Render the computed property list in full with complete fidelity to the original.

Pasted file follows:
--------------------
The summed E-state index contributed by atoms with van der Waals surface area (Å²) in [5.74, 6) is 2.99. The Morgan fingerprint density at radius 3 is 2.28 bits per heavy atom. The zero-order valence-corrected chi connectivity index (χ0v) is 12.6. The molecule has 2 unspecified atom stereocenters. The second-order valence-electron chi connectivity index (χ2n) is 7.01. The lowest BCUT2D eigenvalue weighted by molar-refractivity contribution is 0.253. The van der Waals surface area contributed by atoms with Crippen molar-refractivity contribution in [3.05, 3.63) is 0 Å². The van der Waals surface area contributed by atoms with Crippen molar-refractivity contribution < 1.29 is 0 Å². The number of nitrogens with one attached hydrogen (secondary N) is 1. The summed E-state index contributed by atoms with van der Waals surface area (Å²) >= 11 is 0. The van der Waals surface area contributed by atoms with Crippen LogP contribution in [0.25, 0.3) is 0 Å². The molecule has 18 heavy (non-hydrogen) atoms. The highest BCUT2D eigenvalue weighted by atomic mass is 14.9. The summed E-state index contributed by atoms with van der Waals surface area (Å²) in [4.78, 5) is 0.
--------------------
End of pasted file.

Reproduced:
The summed E-state index contributed by atoms with van der Waals surface area (Å²) in [5.74, 6) is 2.99. The Morgan fingerprint density at radius 3 is 2.28 bits per heavy atom. The zero-order valence-corrected chi connectivity index (χ0v) is 12.6. The molecule has 2 unspecified atom stereocenters. The second-order valence-electron chi connectivity index (χ2n) is 7.01. The lowest BCUT2D eigenvalue weighted by molar-refractivity contribution is 0.253. The van der Waals surface area contributed by atoms with Crippen molar-refractivity contribution in [3.05, 3.63) is 0 Å². The van der Waals surface area contributed by atoms with Crippen molar-refractivity contribution < 1.29 is 0 Å². The number of nitrogens with one attached hydrogen (secondary N) is 1. The summed E-state index contributed by atoms with van der Waals surface area (Å²) >= 11 is 0. The van der Waals surface area contributed by atoms with Crippen LogP contribution in [0.25, 0.3) is 0 Å². The molecule has 18 heavy (non-hydrogen) atoms. The highest BCUT2D eigenvalue weighted by atomic mass is 14.9. The summed E-state index contributed by atoms with van der Waals surface area (Å²) in [4.78, 5) is 0.